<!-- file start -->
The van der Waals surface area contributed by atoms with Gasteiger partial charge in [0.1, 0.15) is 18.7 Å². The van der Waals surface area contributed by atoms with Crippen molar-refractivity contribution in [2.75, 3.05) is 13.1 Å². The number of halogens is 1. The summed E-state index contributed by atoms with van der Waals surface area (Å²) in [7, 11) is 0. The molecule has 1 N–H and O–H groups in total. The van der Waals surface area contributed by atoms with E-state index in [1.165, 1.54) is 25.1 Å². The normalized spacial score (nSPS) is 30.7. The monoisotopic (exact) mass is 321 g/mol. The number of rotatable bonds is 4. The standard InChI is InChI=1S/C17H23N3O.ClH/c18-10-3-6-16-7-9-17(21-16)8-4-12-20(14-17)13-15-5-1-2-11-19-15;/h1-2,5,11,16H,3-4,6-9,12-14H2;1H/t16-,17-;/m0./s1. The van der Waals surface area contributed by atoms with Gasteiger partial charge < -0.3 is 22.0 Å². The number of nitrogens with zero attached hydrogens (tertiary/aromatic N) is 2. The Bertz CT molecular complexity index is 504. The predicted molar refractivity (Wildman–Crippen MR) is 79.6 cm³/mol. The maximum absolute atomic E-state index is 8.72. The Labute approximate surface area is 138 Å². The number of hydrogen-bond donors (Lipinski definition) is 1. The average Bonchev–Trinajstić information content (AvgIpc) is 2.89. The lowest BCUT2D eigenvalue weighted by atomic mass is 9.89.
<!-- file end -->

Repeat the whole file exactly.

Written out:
The van der Waals surface area contributed by atoms with Gasteiger partial charge in [0.1, 0.15) is 18.7 Å². The van der Waals surface area contributed by atoms with Crippen molar-refractivity contribution in [2.75, 3.05) is 13.1 Å². The number of halogens is 1. The summed E-state index contributed by atoms with van der Waals surface area (Å²) in [7, 11) is 0. The molecule has 1 N–H and O–H groups in total. The van der Waals surface area contributed by atoms with E-state index in [1.165, 1.54) is 25.1 Å². The normalized spacial score (nSPS) is 30.7. The monoisotopic (exact) mass is 321 g/mol. The number of rotatable bonds is 4. The standard InChI is InChI=1S/C17H23N3O.ClH/c18-10-3-6-16-7-9-17(21-16)8-4-12-20(14-17)13-15-5-1-2-11-19-15;/h1-2,5,11,16H,3-4,6-9,12-14H2;1H/t16-,17-;/m0./s1. The van der Waals surface area contributed by atoms with Gasteiger partial charge < -0.3 is 22.0 Å². The number of nitrogens with zero attached hydrogens (tertiary/aromatic N) is 2. The Bertz CT molecular complexity index is 504. The predicted molar refractivity (Wildman–Crippen MR) is 79.6 cm³/mol. The maximum absolute atomic E-state index is 8.72. The Labute approximate surface area is 138 Å². The number of hydrogen-bond donors (Lipinski definition) is 1. The average Bonchev–Trinajstić information content (AvgIpc) is 2.89. The lowest BCUT2D eigenvalue weighted by atomic mass is 9.89.